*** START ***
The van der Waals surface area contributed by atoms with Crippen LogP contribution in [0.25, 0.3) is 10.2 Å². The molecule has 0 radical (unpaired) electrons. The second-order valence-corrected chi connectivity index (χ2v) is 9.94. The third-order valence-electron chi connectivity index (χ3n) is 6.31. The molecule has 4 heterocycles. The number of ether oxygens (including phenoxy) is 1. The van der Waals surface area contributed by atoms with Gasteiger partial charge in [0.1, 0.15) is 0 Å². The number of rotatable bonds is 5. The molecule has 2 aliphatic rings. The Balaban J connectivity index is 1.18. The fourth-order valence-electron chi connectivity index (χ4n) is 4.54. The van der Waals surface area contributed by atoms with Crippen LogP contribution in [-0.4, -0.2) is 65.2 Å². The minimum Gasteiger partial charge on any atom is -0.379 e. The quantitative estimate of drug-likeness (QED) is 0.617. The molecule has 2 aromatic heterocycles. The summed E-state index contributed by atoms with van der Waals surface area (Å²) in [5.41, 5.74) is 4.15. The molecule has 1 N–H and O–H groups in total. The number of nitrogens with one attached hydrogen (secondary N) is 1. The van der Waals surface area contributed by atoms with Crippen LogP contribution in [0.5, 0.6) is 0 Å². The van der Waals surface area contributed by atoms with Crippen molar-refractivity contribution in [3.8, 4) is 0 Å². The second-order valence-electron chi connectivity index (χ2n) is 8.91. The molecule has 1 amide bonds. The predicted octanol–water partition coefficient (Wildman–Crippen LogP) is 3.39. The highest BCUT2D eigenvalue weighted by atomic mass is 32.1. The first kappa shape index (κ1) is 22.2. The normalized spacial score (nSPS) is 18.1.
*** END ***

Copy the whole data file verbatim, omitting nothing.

The van der Waals surface area contributed by atoms with Crippen LogP contribution in [0.25, 0.3) is 10.2 Å². The molecule has 0 radical (unpaired) electrons. The second-order valence-corrected chi connectivity index (χ2v) is 9.94. The third-order valence-electron chi connectivity index (χ3n) is 6.31. The molecule has 4 heterocycles. The number of ether oxygens (including phenoxy) is 1. The van der Waals surface area contributed by atoms with Gasteiger partial charge in [0.1, 0.15) is 0 Å². The number of rotatable bonds is 5. The molecule has 2 aliphatic rings. The Balaban J connectivity index is 1.18. The fourth-order valence-electron chi connectivity index (χ4n) is 4.54. The van der Waals surface area contributed by atoms with Crippen LogP contribution in [-0.4, -0.2) is 65.2 Å². The minimum Gasteiger partial charge on any atom is -0.379 e. The quantitative estimate of drug-likeness (QED) is 0.617. The molecule has 2 aromatic heterocycles. The summed E-state index contributed by atoms with van der Waals surface area (Å²) in [5.41, 5.74) is 4.15. The molecule has 1 N–H and O–H groups in total. The number of nitrogens with one attached hydrogen (secondary N) is 1. The van der Waals surface area contributed by atoms with Crippen LogP contribution in [0.5, 0.6) is 0 Å². The van der Waals surface area contributed by atoms with Crippen molar-refractivity contribution in [3.8, 4) is 0 Å². The second-order valence-electron chi connectivity index (χ2n) is 8.91. The molecule has 1 amide bonds. The predicted octanol–water partition coefficient (Wildman–Crippen LogP) is 3.39. The highest BCUT2D eigenvalue weighted by atomic mass is 32.1. The first kappa shape index (κ1) is 22.2. The normalized spacial score (nSPS) is 18.1.